Obviously, manufacturers cannot be expected to go fully remote just yet. The technology isn’t ready to fully automate every plant and facility with zero human oversight. That said, any job that can become flexible should. Using Agile in conjunction with SaaS platforms will give manufacturers all the positives of many workflows – including design and project management – without forcing workers together into an environment they do not want. The leaders of tomorrow will not only attract and retain the best talent, but they will also maximize their potential by creating a working environment that speaks to the workforce’s wants and preferences.
Risk doesn’t just come from disease or climate change. Manufacturers have been feeling increasing pressure as time-to-market shrinks and products are expected to be designed, developed, built, and deployed faster than ever. In this world, any mistake – such as missing a design flaw that only becomes apparent once a prototype is built – can have a huge negative impact on ROI. In traditional sequential workflows, however, product designers rarely communicate with the manufacturing team. After all, their stage is done and they’re onto the next product design.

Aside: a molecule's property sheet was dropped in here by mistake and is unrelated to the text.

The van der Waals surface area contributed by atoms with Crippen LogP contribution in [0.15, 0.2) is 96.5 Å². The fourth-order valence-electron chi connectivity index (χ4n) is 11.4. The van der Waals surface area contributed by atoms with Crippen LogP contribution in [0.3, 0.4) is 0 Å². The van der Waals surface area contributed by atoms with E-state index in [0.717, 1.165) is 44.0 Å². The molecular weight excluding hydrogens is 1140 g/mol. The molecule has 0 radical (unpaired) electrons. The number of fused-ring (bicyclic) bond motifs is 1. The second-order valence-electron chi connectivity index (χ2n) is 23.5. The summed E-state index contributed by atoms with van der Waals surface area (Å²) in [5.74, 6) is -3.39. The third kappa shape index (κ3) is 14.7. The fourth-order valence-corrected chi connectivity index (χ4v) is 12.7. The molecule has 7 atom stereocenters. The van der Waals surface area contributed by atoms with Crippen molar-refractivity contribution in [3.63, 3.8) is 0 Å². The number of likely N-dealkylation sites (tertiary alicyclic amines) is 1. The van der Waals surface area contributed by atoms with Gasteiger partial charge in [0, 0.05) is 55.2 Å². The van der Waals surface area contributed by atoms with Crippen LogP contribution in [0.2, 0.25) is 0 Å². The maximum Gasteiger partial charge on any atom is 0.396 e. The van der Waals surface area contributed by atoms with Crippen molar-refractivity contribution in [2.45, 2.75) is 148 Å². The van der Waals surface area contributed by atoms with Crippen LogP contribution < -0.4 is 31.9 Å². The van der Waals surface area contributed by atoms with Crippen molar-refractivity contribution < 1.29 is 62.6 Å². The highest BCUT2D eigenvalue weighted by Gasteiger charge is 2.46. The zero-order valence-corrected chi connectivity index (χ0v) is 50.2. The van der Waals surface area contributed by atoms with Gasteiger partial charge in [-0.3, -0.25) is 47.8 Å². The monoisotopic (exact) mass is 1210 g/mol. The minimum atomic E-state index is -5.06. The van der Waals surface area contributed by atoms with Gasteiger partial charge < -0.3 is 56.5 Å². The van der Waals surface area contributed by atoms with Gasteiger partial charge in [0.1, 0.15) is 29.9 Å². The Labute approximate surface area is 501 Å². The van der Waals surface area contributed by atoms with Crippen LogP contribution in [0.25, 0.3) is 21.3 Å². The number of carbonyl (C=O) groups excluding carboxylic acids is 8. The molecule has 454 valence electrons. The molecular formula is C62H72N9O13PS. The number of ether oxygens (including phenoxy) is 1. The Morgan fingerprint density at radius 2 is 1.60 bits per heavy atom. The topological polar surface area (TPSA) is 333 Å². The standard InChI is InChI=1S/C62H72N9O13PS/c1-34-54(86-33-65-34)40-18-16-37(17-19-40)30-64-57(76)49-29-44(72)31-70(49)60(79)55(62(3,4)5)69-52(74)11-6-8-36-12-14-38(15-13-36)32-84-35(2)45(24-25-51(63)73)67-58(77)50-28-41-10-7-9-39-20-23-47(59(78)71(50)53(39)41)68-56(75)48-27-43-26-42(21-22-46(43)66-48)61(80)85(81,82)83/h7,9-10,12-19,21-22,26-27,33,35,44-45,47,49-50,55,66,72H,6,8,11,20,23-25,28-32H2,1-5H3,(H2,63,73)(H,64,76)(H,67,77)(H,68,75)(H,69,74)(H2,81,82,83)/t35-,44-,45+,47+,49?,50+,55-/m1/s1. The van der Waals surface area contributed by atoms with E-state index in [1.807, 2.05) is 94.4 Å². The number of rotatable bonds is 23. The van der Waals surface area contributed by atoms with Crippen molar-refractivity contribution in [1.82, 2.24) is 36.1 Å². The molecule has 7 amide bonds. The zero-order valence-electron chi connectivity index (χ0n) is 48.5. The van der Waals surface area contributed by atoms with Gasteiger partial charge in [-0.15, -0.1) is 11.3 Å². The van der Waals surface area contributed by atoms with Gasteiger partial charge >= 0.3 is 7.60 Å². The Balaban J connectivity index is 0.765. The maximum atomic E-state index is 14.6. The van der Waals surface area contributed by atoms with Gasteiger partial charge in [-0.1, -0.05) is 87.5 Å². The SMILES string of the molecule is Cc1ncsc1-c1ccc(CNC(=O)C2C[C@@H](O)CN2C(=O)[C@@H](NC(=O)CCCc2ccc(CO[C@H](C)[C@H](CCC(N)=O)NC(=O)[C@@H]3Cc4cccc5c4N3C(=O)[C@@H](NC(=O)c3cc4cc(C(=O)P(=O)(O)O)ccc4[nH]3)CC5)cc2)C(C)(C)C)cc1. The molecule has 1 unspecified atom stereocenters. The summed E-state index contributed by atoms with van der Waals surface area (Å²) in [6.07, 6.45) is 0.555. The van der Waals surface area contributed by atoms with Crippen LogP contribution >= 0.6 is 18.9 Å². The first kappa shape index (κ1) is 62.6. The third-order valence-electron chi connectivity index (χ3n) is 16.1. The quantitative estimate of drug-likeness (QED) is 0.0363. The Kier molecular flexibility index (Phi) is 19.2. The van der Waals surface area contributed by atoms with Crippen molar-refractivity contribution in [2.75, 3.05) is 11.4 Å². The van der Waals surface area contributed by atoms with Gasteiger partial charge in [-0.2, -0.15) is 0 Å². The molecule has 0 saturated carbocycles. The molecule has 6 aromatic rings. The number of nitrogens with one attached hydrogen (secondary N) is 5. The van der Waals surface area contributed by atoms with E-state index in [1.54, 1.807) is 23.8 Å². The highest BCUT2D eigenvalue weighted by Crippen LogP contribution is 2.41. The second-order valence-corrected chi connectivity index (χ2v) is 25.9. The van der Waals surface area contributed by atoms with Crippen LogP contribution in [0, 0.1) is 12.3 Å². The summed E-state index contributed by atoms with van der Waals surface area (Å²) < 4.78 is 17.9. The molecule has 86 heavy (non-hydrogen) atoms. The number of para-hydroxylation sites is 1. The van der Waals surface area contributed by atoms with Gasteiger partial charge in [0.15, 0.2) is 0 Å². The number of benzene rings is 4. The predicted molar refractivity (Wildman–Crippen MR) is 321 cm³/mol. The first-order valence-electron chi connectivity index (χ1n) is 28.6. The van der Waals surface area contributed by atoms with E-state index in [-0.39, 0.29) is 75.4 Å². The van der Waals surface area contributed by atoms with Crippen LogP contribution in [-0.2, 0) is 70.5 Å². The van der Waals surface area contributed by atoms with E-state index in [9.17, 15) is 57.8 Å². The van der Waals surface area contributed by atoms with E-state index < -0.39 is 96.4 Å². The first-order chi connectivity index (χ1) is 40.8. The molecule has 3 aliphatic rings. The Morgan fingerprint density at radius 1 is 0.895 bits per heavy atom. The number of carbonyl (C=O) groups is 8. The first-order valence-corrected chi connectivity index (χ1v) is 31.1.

In Agile product development, this doesn’t happen. Agile is about bringing together all stakeholders in a product, regardless of what phase they belong to. This allows designers to have more direct communication with service technicians, frontline operators, engineers, and even clients. Communication is streamlined and the risk of error is reduced. The frequent check-ins and meetings that come with Agile product development give more time for challenges and fears to be voiced and corrected, before the damage builds into a negative cost factor.
By emphasizing collaboration, communication, and frequent team-wide check-ins, Agile product development reduces the likelihood of a small mistake snowballing into a product disaster. In an increasingly complex competition, ripe with supply chain issues, increasing compliance laws, and that ever-constant pressure to be faster, Agile supplies the advantages while minimizing the risks.